A Copy of Windows Vista Ultimate and His Boy

slightly embarrassing turn on the Daily Show, Bill and Steve finally pushed Windows Vista out onto the world. As I write these words her majesty, the Vista, is installing herself on my PC, grinding away at my RAID like a champ.

To make things perfectly clear, I’m a Mac lover. I started using them two years ago and haven’t looked back. Therefore, I could easily lump myself in with the fanboy crowd and say Vista sucks the hog. This, however, is not the case. But let me recount to you a bit of fun Josh and I had yesterday at the Vista launch event here in New York.

Via Valleywag

As I watched Bill and Steve caper on stage, promising the magic of amazingness in a great new Vista package, I felt something was wrong. Vista had everything I loved in OS X and, presumably, more. It had excellent parental controls, some interesting new graphical features and lots of little helper applications. It’s as if John Hodgman, the PC guy, had gotten buff and cool and trounced the fey Apple guy.

We’re watching the photo-editing functions, the new fancy backgrounds, the cool Aero interface, the new presentation framework and the power of Office 2007. We’re cracking jokes, being huge jerks and then I sat still and listened. I turned to Josh and asked “Where is the sex?”

You go to a MacWorld keynote and they have to sop up the mess on seats after Steve Jobs talks. You go to a Microsoft keynote and you stand in line, maybe clap a little, but you come away feeling as if you’ve just been ambushed by software sales guys. When the little Apple appears on your screen the first time, it’s like that first time you stuck in a Linux boot CD and saw that yes, there is life outside of your work PC and it is quite cool. Now that I don’t work at a cubicle farm, I can use whatever OS I want. And I chose OS X. It has sex. It has a sense of style. That is until this final version of Vista booted up.

Granted, Apple never leaks information before its launches. When you’re sitting in a keynote with Jobs, he’s offering you fresh goods, not software that’s gone through fifteen beta cycles and has already had enough ink to make Paris Hilton jealous. Microsoft has been so closed for so long that this new openness—sprawling release candidates, hundreds of screen shots, lots of press interaction—made the Vista launch a letdown. There’s also the little issue of OS X having everything Vista has and more, but that’s fairly obvious. The fanboy in me says Microsoft No! and the techie in me says Microsoft I Love You!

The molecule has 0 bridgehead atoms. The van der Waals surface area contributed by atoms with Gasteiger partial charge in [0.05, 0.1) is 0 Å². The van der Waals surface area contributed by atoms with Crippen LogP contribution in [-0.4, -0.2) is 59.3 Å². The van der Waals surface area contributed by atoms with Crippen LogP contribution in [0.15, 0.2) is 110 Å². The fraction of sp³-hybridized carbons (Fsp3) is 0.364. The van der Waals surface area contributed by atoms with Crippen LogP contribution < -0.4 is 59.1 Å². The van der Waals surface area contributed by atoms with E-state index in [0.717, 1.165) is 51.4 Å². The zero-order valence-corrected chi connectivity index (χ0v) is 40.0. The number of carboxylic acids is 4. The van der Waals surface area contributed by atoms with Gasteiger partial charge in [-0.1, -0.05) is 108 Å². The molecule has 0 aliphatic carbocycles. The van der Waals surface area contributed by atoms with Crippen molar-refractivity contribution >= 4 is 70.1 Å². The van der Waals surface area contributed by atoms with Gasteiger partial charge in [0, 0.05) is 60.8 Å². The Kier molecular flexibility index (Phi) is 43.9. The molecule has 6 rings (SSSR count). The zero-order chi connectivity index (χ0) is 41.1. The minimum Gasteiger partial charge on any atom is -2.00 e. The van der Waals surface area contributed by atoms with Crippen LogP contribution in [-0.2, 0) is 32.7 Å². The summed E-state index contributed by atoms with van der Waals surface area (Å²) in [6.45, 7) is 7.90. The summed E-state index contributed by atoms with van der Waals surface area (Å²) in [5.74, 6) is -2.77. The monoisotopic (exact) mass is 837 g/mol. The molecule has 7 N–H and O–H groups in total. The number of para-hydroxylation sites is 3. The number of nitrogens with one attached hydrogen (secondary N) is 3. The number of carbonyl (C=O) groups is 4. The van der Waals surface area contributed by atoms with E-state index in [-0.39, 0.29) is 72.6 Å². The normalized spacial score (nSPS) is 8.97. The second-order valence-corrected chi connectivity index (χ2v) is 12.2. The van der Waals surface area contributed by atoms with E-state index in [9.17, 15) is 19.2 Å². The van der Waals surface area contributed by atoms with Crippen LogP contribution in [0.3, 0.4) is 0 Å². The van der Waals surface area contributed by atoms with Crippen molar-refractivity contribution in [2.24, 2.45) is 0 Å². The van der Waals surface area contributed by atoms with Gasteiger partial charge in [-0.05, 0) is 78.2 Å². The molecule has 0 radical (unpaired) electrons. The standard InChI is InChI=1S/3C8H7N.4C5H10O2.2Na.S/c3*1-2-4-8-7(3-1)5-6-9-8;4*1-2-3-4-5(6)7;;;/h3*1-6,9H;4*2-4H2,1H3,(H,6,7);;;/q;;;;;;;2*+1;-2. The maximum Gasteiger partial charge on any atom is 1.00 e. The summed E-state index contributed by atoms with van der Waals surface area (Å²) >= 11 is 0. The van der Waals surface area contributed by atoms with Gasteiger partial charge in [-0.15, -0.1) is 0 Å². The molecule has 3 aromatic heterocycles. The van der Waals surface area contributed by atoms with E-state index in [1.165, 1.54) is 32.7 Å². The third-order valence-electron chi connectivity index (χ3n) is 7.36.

Friends, Vista is beautiful and powerful. It gives OS X a real run for its money. The windows are striking, the visual effects clean and the browser and applications are peppier than I even imagined. Whereas OS X runs at a stately, stolid pace, Vista pops and jumps and swings and does the “Wow.”

Good job, Bill and Steve. I’m proud of you.

So the sex, while not on stage yesterday, is there, right in the box. But what’s my concern? No one will see it. I have a fairly powerful older machine with a new graphics card and a few gigabytes of memory. Vista runs like a dream. But they gave me Ultimate edition with 32- and 64-bit disks included with all the eye candy and all the trimmings. Joe Upgrade probably won’t see the performance that I’m seeing unless he bought a brand new PC running Vista, which is probably what will happen. Bob Guy-In-The-Office definitely won’t see Aero for a few years, not until the IT team at his office decides it’s worth the upgrade.

After using Vista for a few hours this morning, I’m still not convinced I need to make the switch. However, the search functionality is quite nice—a few keystrokes was all it took to find anything on the disk—and I would trust this version with my aged father simply because it checks and double checks everything before you install or run programs. But all of this was already on OS X.

The real draw of Vista is the sense that Microsoft has finally gotten it right. In the long haul from 3.11 to XP, I trudged along with Microsoft like the die-hard fan I was. I trusted them to make a good, solid product that I could use daily and I did use it daily—until I discovered Linux and then OS X—and now I wonder if this is enough to bring me back.

My Mac Pro works beautifully and the OS is only getting better. I like iPods and I’ve built a little constellation of USB devices that expands and improves my overall OS X experience. For me, Vista came far too late. For anyone else running XP, it is a dream come true. Go and grab a new video card, some memory or a whole new PC. Install it. Be amazed.

Walt Mossberg believes this is the best Windows yet. I completely agree. This product has majesty and power and lots of thinking behind it. You will like it. However, if you have a low-end PC that you use for Web browsing and e-mail, stick with what you have. Get it with a new PC and see it in all its glory. Microsoft will amaze you this time, simply because they put all the sex in the product and none of it in the delivery.

More Vista Coverage…

Windows Vista’s three killer features [ZDNet]